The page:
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Base rate held at 5.25%

Base rate held at 5.25%
Christina Hoghton
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Christina Hoghton

The Monetary Policy Committee (MPC) voted to keep the base rate at its current level of 5.25%, where it has now been since August 2023 after 14 rate hikes.

The bank said that monetary policy “will need to remain restrictive for sufficiently long to return inflation to the 2% target sustainably in the medium term”, in line with its remit.

However, its near-term forecast is that inflation will fall below target, which could mean a rate cut sooner rather than later.

John Fraser-Tucker, head of mortgages at broker Mojo Mortgages, said: “Several economists expect that the bank will start to reduce the base rate by the end of the year, with some estimating June, and others as late as September for the first rate cut. However, it’s impossible to predict for certain.”

What does the decision mean for borrowers?

Those with a fixed mortgage already know their rate is set in stone until the fixed period ends, regardless of any wider interest rate movements (or lack thereof).

Today’s decision to hold rates means that those on variable rates – such as trackers, discounts and standard variable rates (SVRs) – will also see no change to their pay rate.

New mortgage deals are usually affected by changes to the base rate, although they also fluctuate for other reasons, and we’ve seen rate rises in recent weeks.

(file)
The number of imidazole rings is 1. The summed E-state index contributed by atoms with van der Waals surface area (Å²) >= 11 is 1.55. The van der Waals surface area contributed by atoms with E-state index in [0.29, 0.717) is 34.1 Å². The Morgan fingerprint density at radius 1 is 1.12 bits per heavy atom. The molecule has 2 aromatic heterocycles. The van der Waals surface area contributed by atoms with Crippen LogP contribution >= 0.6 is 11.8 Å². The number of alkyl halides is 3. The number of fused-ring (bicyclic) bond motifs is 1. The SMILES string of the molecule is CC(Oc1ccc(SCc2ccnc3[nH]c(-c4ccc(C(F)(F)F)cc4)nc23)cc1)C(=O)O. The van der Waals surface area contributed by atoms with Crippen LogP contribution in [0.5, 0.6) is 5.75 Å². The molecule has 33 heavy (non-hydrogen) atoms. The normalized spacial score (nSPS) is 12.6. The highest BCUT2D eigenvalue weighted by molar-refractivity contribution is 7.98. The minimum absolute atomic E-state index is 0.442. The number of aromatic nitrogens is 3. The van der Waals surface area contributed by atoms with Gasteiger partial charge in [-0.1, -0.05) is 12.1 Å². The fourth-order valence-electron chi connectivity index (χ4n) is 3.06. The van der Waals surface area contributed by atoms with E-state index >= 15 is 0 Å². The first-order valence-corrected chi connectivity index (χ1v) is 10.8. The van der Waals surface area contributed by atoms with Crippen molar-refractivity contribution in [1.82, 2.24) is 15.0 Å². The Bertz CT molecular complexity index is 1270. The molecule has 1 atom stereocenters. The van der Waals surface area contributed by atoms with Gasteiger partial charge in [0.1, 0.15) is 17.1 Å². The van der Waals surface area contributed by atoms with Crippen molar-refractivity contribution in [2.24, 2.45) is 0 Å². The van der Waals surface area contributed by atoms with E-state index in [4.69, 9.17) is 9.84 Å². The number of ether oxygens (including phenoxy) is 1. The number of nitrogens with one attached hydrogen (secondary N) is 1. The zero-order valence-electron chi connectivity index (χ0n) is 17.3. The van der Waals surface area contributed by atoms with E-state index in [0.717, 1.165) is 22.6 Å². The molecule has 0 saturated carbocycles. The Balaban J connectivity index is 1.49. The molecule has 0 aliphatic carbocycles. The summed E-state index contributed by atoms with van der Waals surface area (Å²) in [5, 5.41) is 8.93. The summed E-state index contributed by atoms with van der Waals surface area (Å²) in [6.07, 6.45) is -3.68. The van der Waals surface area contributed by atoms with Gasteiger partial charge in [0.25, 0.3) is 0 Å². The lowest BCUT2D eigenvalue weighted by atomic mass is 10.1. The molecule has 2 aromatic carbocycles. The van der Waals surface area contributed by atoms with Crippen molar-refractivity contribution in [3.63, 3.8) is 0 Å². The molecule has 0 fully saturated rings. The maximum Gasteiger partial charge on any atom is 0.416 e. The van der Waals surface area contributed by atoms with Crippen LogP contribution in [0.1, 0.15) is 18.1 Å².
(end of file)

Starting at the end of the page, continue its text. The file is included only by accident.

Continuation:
Matt Smith, Rightmove’s mortgage expert, said: “After a few weeks of mortgage rate increases, we’ve seen early signs that this current run of rate increases has peaked and we’d expect that average mortgage rates will begin to trickle down again soon.

“The market is still assuming that the first base rate cut will happen in the summer, and today’s decision is unlikely to change that view.”

Alice Haine, analyst at Evelyn Partners, added: “Future rate cuts would certainly deliver respite for some mortgage borrowers, many of whom have been forced to get up to speed on all the options available in the market since the Bank of England first began its rate-hiking cycle.

“Extending the length of a home loan is becoming an increasingly popular route for some to get a foot on the property ladder, with one in five first-time buyers signing up for a mortgage term of more than 35 years in 2023, up from one in 10 in 2022.

“Mortgage rates retreated in the first few weeks of 2024 as hopes of imminent rate cuts heightened, but they have edged back up since then amid market revisions over the timing and number of rate cuts this year.”

Related: Interest rates held by Bank of England